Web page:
So now, my mind is reeling. I have a new reality. What I firmly believe is a closer version to the truth. I was not sent home because of the schools being horrible. Or strange men molesting my sister and me. Rather, my sister and I were sent home because either my sister or myself told someone, or our actions told someone, what was going on. Back in the early to mid-70’s the way this would have been dealt with was to send the problem away. Thus, my sister and I were sent back.

When I had this revelation today, I seriously got light-headed. It was a genuine moment in my life where the facts finally, FINALLY, added up. So much of my childhood is a re-telling of the facts via my mother. My mother, the queen of fabrication. Today, cold-hard facts, finally made sense to me. Things that never had quite fallen into place, did today.

While I’m “over” my abuse. I have “dealt” with it. It no longer defines who I am. It certainly attributed to some of the issues I either have, had or will have, but I don’t dwell on it. I have not been mad at my abuser or years. I have long ago forgiven him. I actually feel sad for him and wish him the best.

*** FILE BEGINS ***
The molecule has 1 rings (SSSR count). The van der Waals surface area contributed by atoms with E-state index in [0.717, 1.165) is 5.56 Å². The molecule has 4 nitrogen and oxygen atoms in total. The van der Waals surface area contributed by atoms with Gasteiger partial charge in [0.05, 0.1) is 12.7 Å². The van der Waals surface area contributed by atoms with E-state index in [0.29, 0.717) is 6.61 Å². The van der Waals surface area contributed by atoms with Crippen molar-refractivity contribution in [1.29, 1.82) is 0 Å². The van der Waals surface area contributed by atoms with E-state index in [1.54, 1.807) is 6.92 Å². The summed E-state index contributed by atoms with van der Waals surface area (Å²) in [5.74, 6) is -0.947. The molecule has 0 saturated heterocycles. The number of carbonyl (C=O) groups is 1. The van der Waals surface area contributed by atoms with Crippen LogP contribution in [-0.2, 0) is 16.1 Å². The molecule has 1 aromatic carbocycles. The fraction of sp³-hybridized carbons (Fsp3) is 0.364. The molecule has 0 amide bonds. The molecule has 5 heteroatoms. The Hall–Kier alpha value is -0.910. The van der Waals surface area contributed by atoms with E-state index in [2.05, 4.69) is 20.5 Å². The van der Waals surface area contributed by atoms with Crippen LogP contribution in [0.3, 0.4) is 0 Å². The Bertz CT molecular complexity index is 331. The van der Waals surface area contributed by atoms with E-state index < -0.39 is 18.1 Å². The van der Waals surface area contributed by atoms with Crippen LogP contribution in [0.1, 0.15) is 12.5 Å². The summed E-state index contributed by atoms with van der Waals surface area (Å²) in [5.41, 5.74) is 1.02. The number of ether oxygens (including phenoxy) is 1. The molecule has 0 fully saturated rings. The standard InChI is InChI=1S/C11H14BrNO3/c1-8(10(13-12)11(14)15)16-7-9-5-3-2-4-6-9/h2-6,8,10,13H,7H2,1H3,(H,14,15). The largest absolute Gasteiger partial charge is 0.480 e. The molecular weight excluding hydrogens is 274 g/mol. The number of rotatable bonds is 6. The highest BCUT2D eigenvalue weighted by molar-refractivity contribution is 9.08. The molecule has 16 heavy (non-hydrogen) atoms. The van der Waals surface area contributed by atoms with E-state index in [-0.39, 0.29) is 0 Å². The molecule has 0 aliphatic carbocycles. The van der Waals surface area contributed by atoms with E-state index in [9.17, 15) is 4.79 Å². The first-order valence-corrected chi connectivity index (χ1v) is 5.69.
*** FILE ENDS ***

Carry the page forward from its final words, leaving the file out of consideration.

Today, though, I realized something wonderful: SOMEONE HAD CAME TO MY DEFENSE.

For many years, I would mull over my abuse and wonder why, oh why, did no one do anything. Did teachers not see things? Did no one suspect things? All these years, I really felt that I had been abandoned by so many people so many times. Nameless, faceless people.

But someone, all those years ago, PROTECTED me. He or she bought me a year of living away from my abuser. Living with my grandparents in a stable home.

Whoever you are, thank you.

Today’s session wasn’t a life-changing moment, per se. But to have a small fact from so far in the past finally neatly explained makes me feel more whole. More solid. Sounds hokey, but it’s true.

Saturday, September 20, 2008


Today I was thinking about the homecoming that is still about four months away. I realized I get something civilian spouses probably never will. No homecoming that I can imagine can compare to the excitement, the nervousness, the jitters that you get while you’re waiting in the bleachers listening to the piped in music. Being told that the buses are X minutes away. Hearing the patriotic music (usually a bunch of Toby Keith and then… it happens.

The music stops for a minute and the chosen song starts. In they march. All in formation. Knowing so many of them are using what little self-restraint they have to march orderly. To stand at attention while they hear one last speech and thanks from a higher ranking soldier.

You scan the rows of nearly identical people. All identical until you see him. Even though you haven’t seen him in what feels like forever, you know his walk. You know his stance. You scream louder. Cry harder. Wave more frantically trying to get his attention. You see the slight smiles of the soldiers trying to be stoic when they hear the ruckus of everyone screaming their welcome. You blink through the tears, looking in amazement and awe at the man you love with all of your heart. And know that tonight, tonight you sleep in the same bed with him.